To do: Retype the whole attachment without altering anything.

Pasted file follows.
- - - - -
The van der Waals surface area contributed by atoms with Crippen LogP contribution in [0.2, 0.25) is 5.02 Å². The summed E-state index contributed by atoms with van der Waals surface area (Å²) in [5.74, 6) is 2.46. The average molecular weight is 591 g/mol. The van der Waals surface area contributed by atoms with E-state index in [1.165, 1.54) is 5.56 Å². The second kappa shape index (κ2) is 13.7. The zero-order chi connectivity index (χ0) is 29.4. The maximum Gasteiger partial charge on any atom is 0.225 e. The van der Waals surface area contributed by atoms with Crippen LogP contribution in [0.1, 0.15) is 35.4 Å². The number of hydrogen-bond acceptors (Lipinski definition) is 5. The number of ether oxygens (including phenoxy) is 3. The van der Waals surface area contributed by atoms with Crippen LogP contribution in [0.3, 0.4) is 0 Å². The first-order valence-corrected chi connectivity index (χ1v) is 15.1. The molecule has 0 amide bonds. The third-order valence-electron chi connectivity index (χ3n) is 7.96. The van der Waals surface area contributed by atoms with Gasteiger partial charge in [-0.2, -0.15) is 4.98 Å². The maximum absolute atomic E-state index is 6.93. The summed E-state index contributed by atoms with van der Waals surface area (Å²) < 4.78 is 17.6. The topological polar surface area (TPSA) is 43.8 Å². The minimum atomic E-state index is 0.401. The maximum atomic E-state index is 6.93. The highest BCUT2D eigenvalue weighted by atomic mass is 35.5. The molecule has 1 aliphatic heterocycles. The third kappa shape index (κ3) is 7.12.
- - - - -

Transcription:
The van der Waals surface area contributed by atoms with Crippen LogP contribution in [0.2, 0.25) is 5.02 Å². The summed E-state index contributed by atoms with van der Waals surface area (Å²) in [5.74, 6) is 2.46. The average molecular weight is 591 g/mol. The van der Waals surface area contributed by atoms with E-state index in [1.165, 1.54) is 5.56 Å². The second kappa shape index (κ2) is 13.7. The zero-order chi connectivity index (χ0) is 29.4. The maximum Gasteiger partial charge on any atom is 0.225 e. The van der Waals surface area contributed by atoms with Crippen LogP contribution in [0.1, 0.15) is 35.4 Å². The number of hydrogen-bond acceptors (Lipinski definition) is 5. The number of ether oxygens (including phenoxy) is 3. The van der Waals surface area contributed by atoms with Crippen LogP contribution in [0.3, 0.4) is 0 Å². The first-order valence-corrected chi connectivity index (χ1v) is 15.1. The molecule has 0 amide bonds. The third-order valence-electron chi connectivity index (χ3n) is 7.96. The van der Waals surface area contributed by atoms with Gasteiger partial charge in [-0.2, -0.15) is 4.98 Å². The maximum absolute atomic E-state index is 6.93. The summed E-state index contributed by atoms with van der Waals surface area (Å²) < 4.78 is 17.6. The topological polar surface area (TPSA) is 43.8 Å². The minimum atomic E-state index is 0.401. The maximum atomic E-state index is 6.93. The highest BCUT2D eigenvalue weighted by atomic mass is 35.5. The molecule has 1 aliphatic heterocycles. The third kappa shape index (κ3) is 7.12.